Federal law protects applicants who belong to the military reserves from discrimination based on their service, and considering their military obligations when making hiring decisions is illegal. If anyone involved in hiring expresses reluctance to hire a candidate because of his or her service, expect legal trouble. Make absolutely sure you had valid reasons for picking other candidates.
Discrimination and Harassment
Discrimination and harassment claims often increase in a down economy. Learn the proper techniques for conducing proper workplace harassment investigations, providing sexual harassment training, and more to reduce claims of employment discrimination and preventing sexual harassment in the workplace.
Sometimes, employees hold back on reporting sexual harassment out of fear, especially if the perpetrator is a supervisor. The first you hear about it may be during the termination meeting. If that happens, suspend the employee instead of firing him. That will give you time to investigate.
Employees have many avenues to sue their employers for alleged discrimination. Most are common and have clear-cut deadlines. Some are more exotic. Consider, for example, an employee’s right to sue over her employer’s alleged discrimination against her because of who she associates with. Here’s what happened when one worker waited more than four years to make a so-called Section 1981 civil rights claim.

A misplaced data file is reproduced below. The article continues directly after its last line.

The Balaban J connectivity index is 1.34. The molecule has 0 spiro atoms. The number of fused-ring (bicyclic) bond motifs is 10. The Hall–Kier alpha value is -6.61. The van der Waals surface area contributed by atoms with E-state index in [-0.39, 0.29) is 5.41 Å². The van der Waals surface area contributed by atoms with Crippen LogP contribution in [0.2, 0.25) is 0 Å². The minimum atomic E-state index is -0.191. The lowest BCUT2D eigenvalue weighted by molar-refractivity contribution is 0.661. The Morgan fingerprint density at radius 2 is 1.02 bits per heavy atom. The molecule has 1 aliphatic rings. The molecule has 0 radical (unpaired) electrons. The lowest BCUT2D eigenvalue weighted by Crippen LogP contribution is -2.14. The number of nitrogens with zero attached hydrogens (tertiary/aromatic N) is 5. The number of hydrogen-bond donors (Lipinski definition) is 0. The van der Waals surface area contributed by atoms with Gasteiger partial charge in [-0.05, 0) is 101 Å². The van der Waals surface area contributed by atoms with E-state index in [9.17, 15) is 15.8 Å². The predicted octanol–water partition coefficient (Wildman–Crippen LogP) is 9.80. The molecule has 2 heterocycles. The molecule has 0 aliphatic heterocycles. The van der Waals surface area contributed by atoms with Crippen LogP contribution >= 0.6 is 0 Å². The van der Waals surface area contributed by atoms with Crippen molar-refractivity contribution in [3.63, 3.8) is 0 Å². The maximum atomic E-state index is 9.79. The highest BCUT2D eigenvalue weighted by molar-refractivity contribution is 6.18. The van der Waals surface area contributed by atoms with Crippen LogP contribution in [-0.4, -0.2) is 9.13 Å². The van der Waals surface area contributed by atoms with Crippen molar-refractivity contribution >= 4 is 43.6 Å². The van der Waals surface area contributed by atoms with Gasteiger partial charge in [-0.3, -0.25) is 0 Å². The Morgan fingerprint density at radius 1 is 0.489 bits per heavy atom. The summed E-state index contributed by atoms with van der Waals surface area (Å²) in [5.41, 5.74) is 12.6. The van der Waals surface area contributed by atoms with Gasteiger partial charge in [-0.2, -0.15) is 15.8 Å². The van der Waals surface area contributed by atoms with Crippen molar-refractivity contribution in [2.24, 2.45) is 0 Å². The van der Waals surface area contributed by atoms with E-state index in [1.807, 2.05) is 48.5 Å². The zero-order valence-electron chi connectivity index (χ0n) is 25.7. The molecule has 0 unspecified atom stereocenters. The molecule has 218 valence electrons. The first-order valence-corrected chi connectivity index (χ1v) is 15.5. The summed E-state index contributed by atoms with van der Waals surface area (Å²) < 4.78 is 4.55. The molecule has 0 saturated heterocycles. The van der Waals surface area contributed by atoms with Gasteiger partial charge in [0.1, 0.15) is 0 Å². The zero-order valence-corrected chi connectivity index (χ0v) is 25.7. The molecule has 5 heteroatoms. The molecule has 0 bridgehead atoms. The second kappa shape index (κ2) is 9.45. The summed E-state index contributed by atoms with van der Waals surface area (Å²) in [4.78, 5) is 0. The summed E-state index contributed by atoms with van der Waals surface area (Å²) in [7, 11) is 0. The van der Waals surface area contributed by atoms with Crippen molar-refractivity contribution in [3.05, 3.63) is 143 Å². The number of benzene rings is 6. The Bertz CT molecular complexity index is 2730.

A new employee says her co-worker has sexually harassed her. You investigate and discover she’s telling the truth. You discipline the co-worker. Is that the end of the matter? Not if the new employee won’t stop talking about what happened and it’s beginning to interfere with her ability to get her job done.
If your employee handbook hasn’t been updated in the past six months, it’s out of date. Because employment laws and your business are in a constant state of flux, it’s critical to keep your personnel policies up-to-date. In light of recent legal changes, be sure your policies include these updates: